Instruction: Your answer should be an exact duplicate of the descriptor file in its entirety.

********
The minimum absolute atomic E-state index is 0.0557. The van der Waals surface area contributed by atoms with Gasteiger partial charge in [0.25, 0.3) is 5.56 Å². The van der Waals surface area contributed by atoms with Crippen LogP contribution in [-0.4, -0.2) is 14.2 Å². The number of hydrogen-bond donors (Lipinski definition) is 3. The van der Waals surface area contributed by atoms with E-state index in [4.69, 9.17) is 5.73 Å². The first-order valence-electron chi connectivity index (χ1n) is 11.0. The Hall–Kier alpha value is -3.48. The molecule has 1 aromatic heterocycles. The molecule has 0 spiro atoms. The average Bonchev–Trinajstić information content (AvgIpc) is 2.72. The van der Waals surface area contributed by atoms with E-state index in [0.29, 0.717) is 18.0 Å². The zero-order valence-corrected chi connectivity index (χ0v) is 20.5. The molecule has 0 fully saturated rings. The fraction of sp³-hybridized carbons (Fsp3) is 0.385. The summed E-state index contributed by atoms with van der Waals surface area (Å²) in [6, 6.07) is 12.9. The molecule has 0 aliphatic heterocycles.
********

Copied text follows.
The minimum absolute atomic E-state index is 0.0557. The van der Waals surface area contributed by atoms with Gasteiger partial charge in [0.25, 0.3) is 5.56 Å². The van der Waals surface area contributed by atoms with Crippen LogP contribution in [-0.4, -0.2) is 14.2 Å². The number of hydrogen-bond donors (Lipinski definition) is 3. The van der Waals surface area contributed by atoms with E-state index in [4.69, 9.17) is 5.73 Å². The first-order valence-electron chi connectivity index (χ1n) is 11.0. The Hall–Kier alpha value is -3.48. The molecule has 1 aromatic heterocycles. The molecule has 0 spiro atoms. The average Bonchev–Trinajstić information content (AvgIpc) is 2.72. The van der Waals surface area contributed by atoms with E-state index in [0.29, 0.717) is 18.0 Å². The zero-order valence-corrected chi connectivity index (χ0v) is 20.5. The molecule has 0 fully saturated rings. The fraction of sp³-hybridized carbons (Fsp3) is 0.385. The summed E-state index contributed by atoms with van der Waals surface area (Å²) in [6, 6.07) is 12.9. The molecule has 0 aliphatic heterocycles.